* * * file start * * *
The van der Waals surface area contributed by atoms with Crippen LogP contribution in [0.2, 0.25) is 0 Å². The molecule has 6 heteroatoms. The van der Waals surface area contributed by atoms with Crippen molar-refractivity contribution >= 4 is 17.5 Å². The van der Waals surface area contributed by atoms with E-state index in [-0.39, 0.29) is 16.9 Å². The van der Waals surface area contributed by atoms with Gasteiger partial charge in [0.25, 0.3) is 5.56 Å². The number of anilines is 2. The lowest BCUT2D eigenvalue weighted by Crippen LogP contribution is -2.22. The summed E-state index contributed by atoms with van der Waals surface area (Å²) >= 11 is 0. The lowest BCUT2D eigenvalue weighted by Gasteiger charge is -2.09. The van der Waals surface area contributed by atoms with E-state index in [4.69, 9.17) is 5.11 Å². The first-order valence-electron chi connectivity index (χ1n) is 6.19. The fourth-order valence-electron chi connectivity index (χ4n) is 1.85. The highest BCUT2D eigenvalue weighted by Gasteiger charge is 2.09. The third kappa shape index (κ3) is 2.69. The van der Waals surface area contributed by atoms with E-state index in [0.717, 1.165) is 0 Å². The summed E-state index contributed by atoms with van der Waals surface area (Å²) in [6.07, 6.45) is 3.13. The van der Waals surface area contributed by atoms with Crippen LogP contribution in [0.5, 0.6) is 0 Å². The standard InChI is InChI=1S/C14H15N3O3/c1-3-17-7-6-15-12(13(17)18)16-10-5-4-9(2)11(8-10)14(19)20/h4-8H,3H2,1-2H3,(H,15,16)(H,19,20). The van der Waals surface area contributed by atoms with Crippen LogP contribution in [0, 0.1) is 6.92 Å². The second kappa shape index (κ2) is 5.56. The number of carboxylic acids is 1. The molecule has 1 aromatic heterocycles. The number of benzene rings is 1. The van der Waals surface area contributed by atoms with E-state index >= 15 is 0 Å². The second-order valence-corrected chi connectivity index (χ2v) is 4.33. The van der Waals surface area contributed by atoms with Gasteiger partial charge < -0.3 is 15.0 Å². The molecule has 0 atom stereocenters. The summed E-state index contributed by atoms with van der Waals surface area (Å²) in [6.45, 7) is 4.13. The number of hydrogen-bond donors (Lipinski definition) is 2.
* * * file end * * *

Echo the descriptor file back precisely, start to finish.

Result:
The van der Waals surface area contributed by atoms with Crippen LogP contribution in [0.2, 0.25) is 0 Å². The molecule has 6 heteroatoms. The van der Waals surface area contributed by atoms with Crippen molar-refractivity contribution >= 4 is 17.5 Å². The van der Waals surface area contributed by atoms with E-state index in [-0.39, 0.29) is 16.9 Å². The van der Waals surface area contributed by atoms with Gasteiger partial charge in [0.25, 0.3) is 5.56 Å². The number of anilines is 2. The lowest BCUT2D eigenvalue weighted by Crippen LogP contribution is -2.22. The summed E-state index contributed by atoms with van der Waals surface area (Å²) >= 11 is 0. The lowest BCUT2D eigenvalue weighted by Gasteiger charge is -2.09. The van der Waals surface area contributed by atoms with E-state index in [4.69, 9.17) is 5.11 Å². The first-order valence-electron chi connectivity index (χ1n) is 6.19. The fourth-order valence-electron chi connectivity index (χ4n) is 1.85. The highest BCUT2D eigenvalue weighted by Gasteiger charge is 2.09. The third kappa shape index (κ3) is 2.69. The van der Waals surface area contributed by atoms with E-state index in [0.717, 1.165) is 0 Å². The summed E-state index contributed by atoms with van der Waals surface area (Å²) in [6.07, 6.45) is 3.13. The van der Waals surface area contributed by atoms with Crippen LogP contribution in [0.5, 0.6) is 0 Å². The standard InChI is InChI=1S/C14H15N3O3/c1-3-17-7-6-15-12(13(17)18)16-10-5-4-9(2)11(8-10)14(19)20/h4-8H,3H2,1-2H3,(H,15,16)(H,19,20). The van der Waals surface area contributed by atoms with Crippen LogP contribution in [0, 0.1) is 6.92 Å². The second kappa shape index (κ2) is 5.56. The number of carboxylic acids is 1. The molecule has 1 aromatic heterocycles. The number of benzene rings is 1. The van der Waals surface area contributed by atoms with E-state index >= 15 is 0 Å². The second-order valence-corrected chi connectivity index (χ2v) is 4.33. The van der Waals surface area contributed by atoms with Gasteiger partial charge < -0.3 is 15.0 Å². The molecule has 0 atom stereocenters. The summed E-state index contributed by atoms with van der Waals surface area (Å²) in [6.45, 7) is 4.13. The number of hydrogen-bond donors (Lipinski definition) is 2.